For high school students in the Pre-College Academy (PCA), going to summer school isn’t about making up for last year’s mistakes. Instead, these rising sophomores and juniors come to UC Berkeley to get a jump on next year’s math and writing classes.
Each of the up to 250 students takes a math course - Advanced Algebra, Geometry or Calculus. Instructors use a project-based approach that gets students excited about the coursework they will study at school the next year.
“This gives them a preview of some of the highlights, the big buckets of information that they’ll see once they enter advanced algebra, geometry, or calculus in the fall,” explained Nikko Roxas, assistant director of Early Academic Outreach Programs (EAOP) at the Center for Educational Partnerships. “We want to prepare them well, and we want them to make the mistakes here where we can support them.”
They also take a writing course. “We want to make sure they have writing skills, that they’re able to closely analyze text, and think critically about what they’re learning,” Nikko explained. “The topics are culturally and life relevant. It’s not teaching in a vacuum. It’s teaching to the context of our generation, of our times right now.”
The instructors are highly qualified and share their knowledge and passion for writing with their students. “A lot of our instructors are college lecturers, teach at community college, high school teachers, or Ph.D. students.” Each class also has a teaching assistant who is a college student or recent college graduate.
This summer the classes being offered included Free Me Fast: The ‘Potentially’ Liberating Linguistics of Rap, In Search of the Self Through a Critical Analytical Lens, Decolonizing the Classroom: Radical Healing and Empowering Education, Writing from the Margins: Black Feminist Theory and Literature from Bell Hooks to Beyoncé, and Language, Culture, and Power: Mixtape of an Activist.
One day in the Mixtape course, instructor Landon Smith, a tenure-track faculty member at Chabot College, gave students six minutes to warm up by writing about what they think is the most challenging part of the writing process and what areas they’re most interested in improving as a communicator. Next, they had five minutes to share their writings with classmates. After that, in groups of three, they spent time at writing stations that focused on different parts of the writing process including how to shape your piece, topic sentences, analysis, and evidence, how to reel in the reader, quote integration, and the ‘so what’ – how to engage your audience.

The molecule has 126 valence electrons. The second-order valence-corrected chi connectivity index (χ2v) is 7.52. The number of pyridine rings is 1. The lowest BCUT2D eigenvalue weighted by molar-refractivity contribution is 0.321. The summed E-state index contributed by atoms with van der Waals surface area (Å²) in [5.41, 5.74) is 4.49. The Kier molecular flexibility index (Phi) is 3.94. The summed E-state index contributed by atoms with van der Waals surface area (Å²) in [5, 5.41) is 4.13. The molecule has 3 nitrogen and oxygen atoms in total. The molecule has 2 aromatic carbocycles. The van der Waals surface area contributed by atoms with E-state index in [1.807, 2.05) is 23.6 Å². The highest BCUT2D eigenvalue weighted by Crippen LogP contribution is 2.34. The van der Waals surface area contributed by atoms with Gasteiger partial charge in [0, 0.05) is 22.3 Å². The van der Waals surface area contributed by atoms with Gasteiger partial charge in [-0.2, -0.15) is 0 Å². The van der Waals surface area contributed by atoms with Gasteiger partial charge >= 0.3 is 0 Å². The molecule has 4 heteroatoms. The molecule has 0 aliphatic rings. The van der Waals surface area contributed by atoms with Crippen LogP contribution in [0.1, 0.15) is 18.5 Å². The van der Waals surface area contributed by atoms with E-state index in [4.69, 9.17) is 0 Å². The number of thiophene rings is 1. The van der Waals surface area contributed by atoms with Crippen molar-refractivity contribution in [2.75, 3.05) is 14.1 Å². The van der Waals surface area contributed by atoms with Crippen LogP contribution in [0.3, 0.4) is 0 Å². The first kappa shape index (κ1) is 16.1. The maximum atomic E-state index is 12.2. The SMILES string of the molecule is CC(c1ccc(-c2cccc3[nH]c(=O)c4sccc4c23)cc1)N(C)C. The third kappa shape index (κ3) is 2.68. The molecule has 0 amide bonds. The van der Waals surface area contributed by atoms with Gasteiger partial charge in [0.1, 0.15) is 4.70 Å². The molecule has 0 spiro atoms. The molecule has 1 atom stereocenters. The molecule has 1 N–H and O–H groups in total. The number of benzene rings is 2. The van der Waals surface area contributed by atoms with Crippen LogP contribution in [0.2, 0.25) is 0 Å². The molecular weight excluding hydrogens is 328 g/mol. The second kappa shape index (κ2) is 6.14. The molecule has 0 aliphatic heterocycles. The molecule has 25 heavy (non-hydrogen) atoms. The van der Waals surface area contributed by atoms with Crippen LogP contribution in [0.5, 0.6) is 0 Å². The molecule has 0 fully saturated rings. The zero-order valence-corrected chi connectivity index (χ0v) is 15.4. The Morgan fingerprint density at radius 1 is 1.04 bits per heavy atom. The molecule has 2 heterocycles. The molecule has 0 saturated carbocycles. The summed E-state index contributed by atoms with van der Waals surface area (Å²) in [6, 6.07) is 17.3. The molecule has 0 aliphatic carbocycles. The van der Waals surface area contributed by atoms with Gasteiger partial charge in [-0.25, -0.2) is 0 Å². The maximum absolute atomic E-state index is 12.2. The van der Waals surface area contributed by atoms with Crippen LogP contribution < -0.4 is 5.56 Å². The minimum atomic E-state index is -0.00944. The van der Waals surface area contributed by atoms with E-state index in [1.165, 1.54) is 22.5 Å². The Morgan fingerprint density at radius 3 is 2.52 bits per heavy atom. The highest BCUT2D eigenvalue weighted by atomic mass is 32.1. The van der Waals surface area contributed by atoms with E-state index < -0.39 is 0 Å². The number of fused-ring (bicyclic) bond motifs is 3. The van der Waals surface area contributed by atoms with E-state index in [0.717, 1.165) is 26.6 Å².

Pre-College Academy students don’t get any credit for the six-week academic enrichment program. Nevertheless, many of them like it so much they come back the following year. “One of our families has three children, each one of them was in a different part of our program. One was in PCA - the youngest one. The middle one was in Summer Sessions, and then the oldest one was a teaching assistant in PCA.” Their parents also participated, taking part in parent panels and sharing their experience of being parents of EAOP students.
The EAOP programs - PCA, Summer Sessions, and SAT Academy - are having a significant impact on the individual students who take part and also the community colleges and four-year universities they go on to attend. “We're seeing an increase in the numbers applying to college, how many four-year applications they submit, how many complete the FAFSA [federal student loan application] or California Dream Application, as well as where they end up going to college.”
On Closing Ceremony day, Dwinelle and Wheeler Halls filled with students and their families who came with their arms full of flowers to celebrate their children’s achievements. The students of each class participated in presentations. Writer, educator and visual artist shah noor hussein’s course on Black Feminist Theory & Literature put together a multimedia anthology called “Feminique” From Our Roots to Our Revolution! In groups of twos and threes, they presented their work to a standing-room-only crowd filled with parents, siblings, friends, and classmates.
“It's one of my favorite nights,” Nikko said with a smile. “It's like half graduation and half back to school. It makes me happy that they're celebrating their students in that way.”